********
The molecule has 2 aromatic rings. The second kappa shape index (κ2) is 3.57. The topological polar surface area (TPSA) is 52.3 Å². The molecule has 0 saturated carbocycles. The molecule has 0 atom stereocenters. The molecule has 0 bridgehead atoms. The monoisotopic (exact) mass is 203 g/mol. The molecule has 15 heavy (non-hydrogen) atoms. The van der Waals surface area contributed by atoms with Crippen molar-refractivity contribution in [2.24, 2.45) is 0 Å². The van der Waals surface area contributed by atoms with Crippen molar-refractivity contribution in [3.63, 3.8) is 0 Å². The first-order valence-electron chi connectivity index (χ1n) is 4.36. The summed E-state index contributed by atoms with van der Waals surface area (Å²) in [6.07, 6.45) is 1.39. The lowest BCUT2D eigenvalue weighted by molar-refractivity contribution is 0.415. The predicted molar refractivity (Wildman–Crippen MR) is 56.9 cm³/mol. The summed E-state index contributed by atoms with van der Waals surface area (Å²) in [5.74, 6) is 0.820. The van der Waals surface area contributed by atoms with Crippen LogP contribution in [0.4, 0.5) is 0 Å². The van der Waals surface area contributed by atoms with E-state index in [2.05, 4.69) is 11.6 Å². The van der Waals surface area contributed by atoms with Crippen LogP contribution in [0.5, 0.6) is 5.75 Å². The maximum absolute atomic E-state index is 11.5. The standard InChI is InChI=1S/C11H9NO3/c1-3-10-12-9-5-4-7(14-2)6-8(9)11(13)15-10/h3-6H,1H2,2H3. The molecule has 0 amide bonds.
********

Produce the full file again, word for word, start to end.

The molecule has 2 aromatic rings. The second kappa shape index (κ2) is 3.57. The topological polar surface area (TPSA) is 52.3 Å². The molecule has 0 saturated carbocycles. The molecule has 0 atom stereocenters. The molecule has 0 bridgehead atoms. The monoisotopic (exact) mass is 203 g/mol. The molecule has 15 heavy (non-hydrogen) atoms. The van der Waals surface area contributed by atoms with Crippen molar-refractivity contribution in [2.24, 2.45) is 0 Å². The van der Waals surface area contributed by atoms with Crippen molar-refractivity contribution in [3.63, 3.8) is 0 Å². The first-order valence-electron chi connectivity index (χ1n) is 4.36. The summed E-state index contributed by atoms with van der Waals surface area (Å²) in [6.07, 6.45) is 1.39. The lowest BCUT2D eigenvalue weighted by molar-refractivity contribution is 0.415. The predicted molar refractivity (Wildman–Crippen MR) is 56.9 cm³/mol. The summed E-state index contributed by atoms with van der Waals surface area (Å²) in [5.74, 6) is 0.820. The van der Waals surface area contributed by atoms with Crippen LogP contribution in [0.4, 0.5) is 0 Å². The van der Waals surface area contributed by atoms with E-state index in [2.05, 4.69) is 11.6 Å². The van der Waals surface area contributed by atoms with Crippen LogP contribution in [0.5, 0.6) is 5.75 Å². The maximum absolute atomic E-state index is 11.5. The standard InChI is InChI=1S/C11H9NO3/c1-3-10-12-9-5-4-7(14-2)6-8(9)11(13)15-10/h3-6H,1H2,2H3. The molecule has 0 amide bonds.